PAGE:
It makes you wonder: If athletes are allowed to be treated by their preferred doctor even if the doctor isn’t licensed in that state, shouldn’t people who can’t score a touchdown also get that privilege?
In some states, including New Jersey, doctors can face criminal charges and even jail-time for practicing telemedicine with an out-of-state license. New Jersey’s telehealth restrictions are being challenged in a new lawsuit filed by Pacific Legal Foundation on behalf of Boston oncologist Shannon MacDonald, whose patients include a 13-year-old boy in New Jersey in remission from a rare cancer he battled for years. For that boy, and families like his in the 30 states that restrict telehealth, staying healthy relies on access to out-of-state specialists—access that state legislators have decided to cut off.
The other 20 states (and the District of Columbia) have a wide range of regulatory processes and stipulations that make telehealth at least a little easier for patients.
The following eight states have created a special telehealth license that’s easier for out-of-state doctors to obtain than a full medical license in the state:
Georgia, Louisiana, Nevada, New Mexico, Oregon, Tennessee, Texas, and Vermont
Another eight states have made it even easier: Doctors only need to register with, or receive a waiver from, the state medical board to practice telehealth in the following eight states:
Arizona, Delaware, Florida, Indiana, Kansas, Maine, Minnesota, and West Virginia
Other states have reciprocity agreements. Doctors in the following regions are allowed to practice telehealth throughout the region, as long as they’re licensed by one of the three medical boards:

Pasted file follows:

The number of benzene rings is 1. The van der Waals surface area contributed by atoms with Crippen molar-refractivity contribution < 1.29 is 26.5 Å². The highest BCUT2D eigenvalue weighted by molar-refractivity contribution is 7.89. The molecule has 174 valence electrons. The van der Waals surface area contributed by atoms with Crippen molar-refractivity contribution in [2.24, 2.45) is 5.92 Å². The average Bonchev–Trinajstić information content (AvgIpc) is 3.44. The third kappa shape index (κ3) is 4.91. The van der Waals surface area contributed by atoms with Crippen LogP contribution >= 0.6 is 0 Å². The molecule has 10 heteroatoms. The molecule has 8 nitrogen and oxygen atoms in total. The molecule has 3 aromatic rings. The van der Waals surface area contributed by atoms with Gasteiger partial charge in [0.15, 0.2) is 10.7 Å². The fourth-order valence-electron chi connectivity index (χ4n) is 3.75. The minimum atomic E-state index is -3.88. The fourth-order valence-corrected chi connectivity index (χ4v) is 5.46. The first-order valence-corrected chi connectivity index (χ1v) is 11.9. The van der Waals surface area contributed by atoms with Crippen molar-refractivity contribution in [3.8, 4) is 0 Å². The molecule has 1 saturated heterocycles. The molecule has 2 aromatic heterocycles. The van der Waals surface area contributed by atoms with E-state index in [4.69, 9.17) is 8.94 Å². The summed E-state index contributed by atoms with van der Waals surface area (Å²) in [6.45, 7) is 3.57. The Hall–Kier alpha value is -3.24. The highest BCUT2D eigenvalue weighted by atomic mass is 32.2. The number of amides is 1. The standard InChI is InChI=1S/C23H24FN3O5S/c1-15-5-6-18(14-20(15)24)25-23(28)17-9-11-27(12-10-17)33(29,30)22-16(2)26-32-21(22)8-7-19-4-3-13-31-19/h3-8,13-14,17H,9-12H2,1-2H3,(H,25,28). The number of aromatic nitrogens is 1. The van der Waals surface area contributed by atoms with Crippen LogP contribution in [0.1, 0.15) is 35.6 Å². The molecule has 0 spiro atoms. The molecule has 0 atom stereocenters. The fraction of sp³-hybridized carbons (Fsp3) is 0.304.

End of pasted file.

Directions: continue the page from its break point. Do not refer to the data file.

The District of Columbia, Maryland, and Virginia
Similarly, one state allows doctors from adjoining states to obtain a special telehealth license, as long as those states do the same:
Finally, one state freely allows doctors licensed out-of-state to practice telehealth if they’re doing it pro bono:
For doctors across the country—especially specialists with highly sought-after expertise—the current legal landscape for telehealth is a nightmare.
Kaytie Ravega, a healthcare attorney at Quarles & Brady, told “A Virtual View: A Telehealth Podcast” that doctors are struggling to understand “what they can do, where they can do it, and how to stay on top of that.”
Obtaining medical licenses in every single state simply isn’t a feasible option for doctors: The upfront fees and costs would exceed $90,000 and the annual renewal fees would top $11,000.
The only providers who can manage to conduct telehealth across the country are national giants: Amazon recently launched Amazon Clinic, which offers video telehealth calls in all 50 states. How? Because Amazon matches patients with a clinician licensed in their state, according to the FAQ.
That’s fine if you’re looking to treat eczema, pink eye, or high blood pressure—all common conditions listed on Amazon Clinic’s homepage—but what if you’re that 13-year-old boy in New Jersey, in remission from a rare cancer, whose life could be saved by regular telehealth calls with a Boston specialist?
In that case, your best hope for the future of telehealth may be PLF’s lawsuit, which, if successful, may start a movement to bring back telehealth everywhere.